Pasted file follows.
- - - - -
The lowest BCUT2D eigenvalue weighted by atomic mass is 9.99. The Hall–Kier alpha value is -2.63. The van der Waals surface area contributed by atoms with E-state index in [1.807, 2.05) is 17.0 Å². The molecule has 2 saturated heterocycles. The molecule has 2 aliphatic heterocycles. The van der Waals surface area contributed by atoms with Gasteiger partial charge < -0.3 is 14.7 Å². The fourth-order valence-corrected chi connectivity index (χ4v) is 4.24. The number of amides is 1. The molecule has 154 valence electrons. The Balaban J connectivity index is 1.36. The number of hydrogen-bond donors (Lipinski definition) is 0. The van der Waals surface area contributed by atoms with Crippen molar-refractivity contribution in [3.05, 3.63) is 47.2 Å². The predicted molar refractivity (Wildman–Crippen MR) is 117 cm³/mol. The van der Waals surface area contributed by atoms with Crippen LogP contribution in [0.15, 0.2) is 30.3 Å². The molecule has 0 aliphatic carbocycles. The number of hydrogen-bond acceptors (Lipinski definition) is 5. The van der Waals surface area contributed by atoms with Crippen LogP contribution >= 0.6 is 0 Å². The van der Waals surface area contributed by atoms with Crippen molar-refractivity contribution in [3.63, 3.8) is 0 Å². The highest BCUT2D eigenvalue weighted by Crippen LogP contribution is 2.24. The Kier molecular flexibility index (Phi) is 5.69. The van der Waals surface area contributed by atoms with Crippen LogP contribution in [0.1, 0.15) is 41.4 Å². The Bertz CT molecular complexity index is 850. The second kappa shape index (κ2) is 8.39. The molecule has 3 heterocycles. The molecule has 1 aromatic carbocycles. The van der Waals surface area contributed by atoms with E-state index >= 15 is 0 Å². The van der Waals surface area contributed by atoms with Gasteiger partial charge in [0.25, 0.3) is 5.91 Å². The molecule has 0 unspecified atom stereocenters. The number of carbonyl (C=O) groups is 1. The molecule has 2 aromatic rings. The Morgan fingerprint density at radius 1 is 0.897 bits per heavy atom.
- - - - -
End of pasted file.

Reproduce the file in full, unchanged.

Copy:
The lowest BCUT2D eigenvalue weighted by atomic mass is 9.99. The Hall–Kier alpha value is -2.63. The van der Waals surface area contributed by atoms with E-state index in [1.807, 2.05) is 17.0 Å². The molecule has 2 saturated heterocycles. The molecule has 2 aliphatic heterocycles. The van der Waals surface area contributed by atoms with Gasteiger partial charge < -0.3 is 14.7 Å². The fourth-order valence-corrected chi connectivity index (χ4v) is 4.24. The number of amides is 1. The molecule has 154 valence electrons. The Balaban J connectivity index is 1.36. The number of hydrogen-bond donors (Lipinski definition) is 0. The van der Waals surface area contributed by atoms with Crippen molar-refractivity contribution in [3.05, 3.63) is 47.2 Å². The predicted molar refractivity (Wildman–Crippen MR) is 117 cm³/mol. The van der Waals surface area contributed by atoms with Crippen LogP contribution in [0.15, 0.2) is 30.3 Å². The molecule has 0 aliphatic carbocycles. The number of hydrogen-bond acceptors (Lipinski definition) is 5. The van der Waals surface area contributed by atoms with Crippen LogP contribution >= 0.6 is 0 Å². The van der Waals surface area contributed by atoms with Crippen molar-refractivity contribution in [3.63, 3.8) is 0 Å². The highest BCUT2D eigenvalue weighted by Crippen LogP contribution is 2.24. The Kier molecular flexibility index (Phi) is 5.69. The van der Waals surface area contributed by atoms with Crippen LogP contribution in [0.1, 0.15) is 41.4 Å². The Bertz CT molecular complexity index is 850. The second kappa shape index (κ2) is 8.39. The molecule has 3 heterocycles. The molecule has 1 aromatic carbocycles. The van der Waals surface area contributed by atoms with E-state index >= 15 is 0 Å². The van der Waals surface area contributed by atoms with Gasteiger partial charge in [0.25, 0.3) is 5.91 Å². The molecule has 0 unspecified atom stereocenters. The number of carbonyl (C=O) groups is 1. The molecule has 2 aromatic rings. The Morgan fingerprint density at radius 1 is 0.897 bits per heavy atom.